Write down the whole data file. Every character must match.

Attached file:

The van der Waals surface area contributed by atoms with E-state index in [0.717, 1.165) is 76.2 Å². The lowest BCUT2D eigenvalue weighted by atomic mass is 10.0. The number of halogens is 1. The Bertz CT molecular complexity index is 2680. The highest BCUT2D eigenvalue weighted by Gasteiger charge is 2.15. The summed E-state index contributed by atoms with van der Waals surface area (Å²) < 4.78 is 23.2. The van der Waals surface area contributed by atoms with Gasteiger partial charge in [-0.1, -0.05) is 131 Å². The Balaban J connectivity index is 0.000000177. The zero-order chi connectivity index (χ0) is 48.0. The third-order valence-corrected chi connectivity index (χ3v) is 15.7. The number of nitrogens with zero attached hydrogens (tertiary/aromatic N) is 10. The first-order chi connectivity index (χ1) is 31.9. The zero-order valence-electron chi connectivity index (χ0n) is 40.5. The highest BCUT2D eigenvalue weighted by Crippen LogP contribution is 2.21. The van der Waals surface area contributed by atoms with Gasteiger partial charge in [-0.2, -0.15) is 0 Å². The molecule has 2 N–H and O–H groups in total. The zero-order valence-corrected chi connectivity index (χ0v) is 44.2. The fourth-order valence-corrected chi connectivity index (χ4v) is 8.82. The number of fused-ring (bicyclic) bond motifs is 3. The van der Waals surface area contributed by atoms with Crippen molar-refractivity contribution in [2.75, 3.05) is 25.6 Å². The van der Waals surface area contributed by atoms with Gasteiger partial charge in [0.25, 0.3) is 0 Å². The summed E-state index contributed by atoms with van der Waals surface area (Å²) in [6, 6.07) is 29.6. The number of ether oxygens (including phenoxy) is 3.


The van der Waals surface area contributed by atoms with E-state index in [0.717, 1.165) is 76.2 Å². The lowest BCUT2D eigenvalue weighted by atomic mass is 10.0. The number of halogens is 1. The Bertz CT molecular complexity index is 2680. The highest BCUT2D eigenvalue weighted by Gasteiger charge is 2.15. The summed E-state index contributed by atoms with van der Waals surface area (Å²) < 4.78 is 23.2. The van der Waals surface area contributed by atoms with Gasteiger partial charge in [-0.1, -0.05) is 131 Å². The Balaban J connectivity index is 0.000000177. The zero-order chi connectivity index (χ0) is 48.0. The third-order valence-corrected chi connectivity index (χ3v) is 15.7. The number of nitrogens with zero attached hydrogens (tertiary/aromatic N) is 10. The first-order chi connectivity index (χ1) is 31.9. The zero-order valence-electron chi connectivity index (χ0n) is 40.5. The highest BCUT2D eigenvalue weighted by Crippen LogP contribution is 2.21. The van der Waals surface area contributed by atoms with Gasteiger partial charge in [-0.2, -0.15) is 0 Å². The molecule has 2 N–H and O–H groups in total. The zero-order valence-corrected chi connectivity index (χ0v) is 44.2. The fourth-order valence-corrected chi connectivity index (χ4v) is 8.82. The number of fused-ring (bicyclic) bond motifs is 3. The van der Waals surface area contributed by atoms with Crippen molar-refractivity contribution in [2.75, 3.05) is 25.6 Å². The van der Waals surface area contributed by atoms with Gasteiger partial charge in [0.25, 0.3) is 0 Å². The summed E-state index contributed by atoms with van der Waals surface area (Å²) in [6, 6.07) is 29.6. The number of ether oxygens (including phenoxy) is 3.